In my devotional reading this morning I found a quote from Henri Nouwen, from his book, Life of the Beloved:
“We are chosen, blessed, and broken so as to be given. . . . this means it is only as people who are given that we can fully understand our being chosen, blessed, and broken. In the giving it becomes clear that we are chosen, blessed, and broken not simply for our own sakes, but so that all we live finds its final significance in being lived for others.”
We hear a lot of conflicting Christian rhetoric these days. One one hand, we hear Christians screaming about power, status, recognition, and rights. These folks seem to think that there is an evil horde chomping at the bit to come knock down our doors and cart us off to prison for worshipping Christ. They demand power, lest their way of life and worship disappear.
On the other hand, there are Christians who love to quote their own version of Philippians 4:13. They usually say something like “I can do all things through Christ, who strengthens me.” I think (granted, this is only my opinion) what they mean is, “Look at how strong I am!” They emphasize the “I can do all things,” and downplay the “through Christ” part. Are they proudly, visibly, suffering through hardship? Or, are they temporarily withstanding life on earth so they can enjoy heaven one day?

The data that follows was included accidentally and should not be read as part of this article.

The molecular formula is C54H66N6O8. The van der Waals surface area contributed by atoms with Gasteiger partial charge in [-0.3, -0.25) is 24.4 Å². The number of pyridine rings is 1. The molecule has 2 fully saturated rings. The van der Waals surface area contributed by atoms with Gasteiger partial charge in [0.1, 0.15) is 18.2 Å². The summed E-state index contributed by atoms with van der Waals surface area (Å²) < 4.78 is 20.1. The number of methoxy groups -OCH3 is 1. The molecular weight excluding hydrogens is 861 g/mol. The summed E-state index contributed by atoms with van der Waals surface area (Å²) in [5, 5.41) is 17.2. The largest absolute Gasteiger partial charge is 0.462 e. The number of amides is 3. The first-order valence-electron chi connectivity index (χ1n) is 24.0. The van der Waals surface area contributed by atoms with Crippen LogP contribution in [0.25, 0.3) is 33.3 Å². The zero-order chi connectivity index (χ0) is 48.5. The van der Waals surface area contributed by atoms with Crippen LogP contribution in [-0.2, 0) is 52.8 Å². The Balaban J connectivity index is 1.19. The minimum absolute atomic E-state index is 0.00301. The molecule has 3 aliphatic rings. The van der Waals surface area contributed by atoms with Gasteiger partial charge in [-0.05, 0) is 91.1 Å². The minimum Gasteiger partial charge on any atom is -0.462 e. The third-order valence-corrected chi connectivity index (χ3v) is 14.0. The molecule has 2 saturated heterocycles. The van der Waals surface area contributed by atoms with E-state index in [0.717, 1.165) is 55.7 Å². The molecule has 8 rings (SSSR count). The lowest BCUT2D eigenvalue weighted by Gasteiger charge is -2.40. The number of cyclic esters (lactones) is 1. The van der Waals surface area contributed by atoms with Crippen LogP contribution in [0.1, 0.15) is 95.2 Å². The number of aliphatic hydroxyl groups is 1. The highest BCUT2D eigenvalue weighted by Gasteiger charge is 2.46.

If I wasn’t already a Christian, I’d be too confused to become one these days!
Nouwen reminds us that it is only in giving that we find our blessing. Only when we live for others do we discover what it means to be “chosen, blessed, and broken.”
The “chosen and blessed” part sounds pretty good. Sounds like both sides of the rhetorical divide could go along with it. “We’re chosen and blessed so all you unchosen and unblessed people can go to hell!” versus “We’re chosen and blessed so it doesn’t matter what we suffer here because we’re all going to heaven!”
The “broken” part? That bothers me. That sounds unpleasant, difficult, too hard. But, to receive the “Philippians 4;13-through-Christ” kind of power to “do all things”, we’ve got to be broken. We’ve got to get ourselves out of the way so Christ can come in. We’re all so proud these days that Jesus would have to break us in order to come in!
I don’t see many broken and giving Christians these days.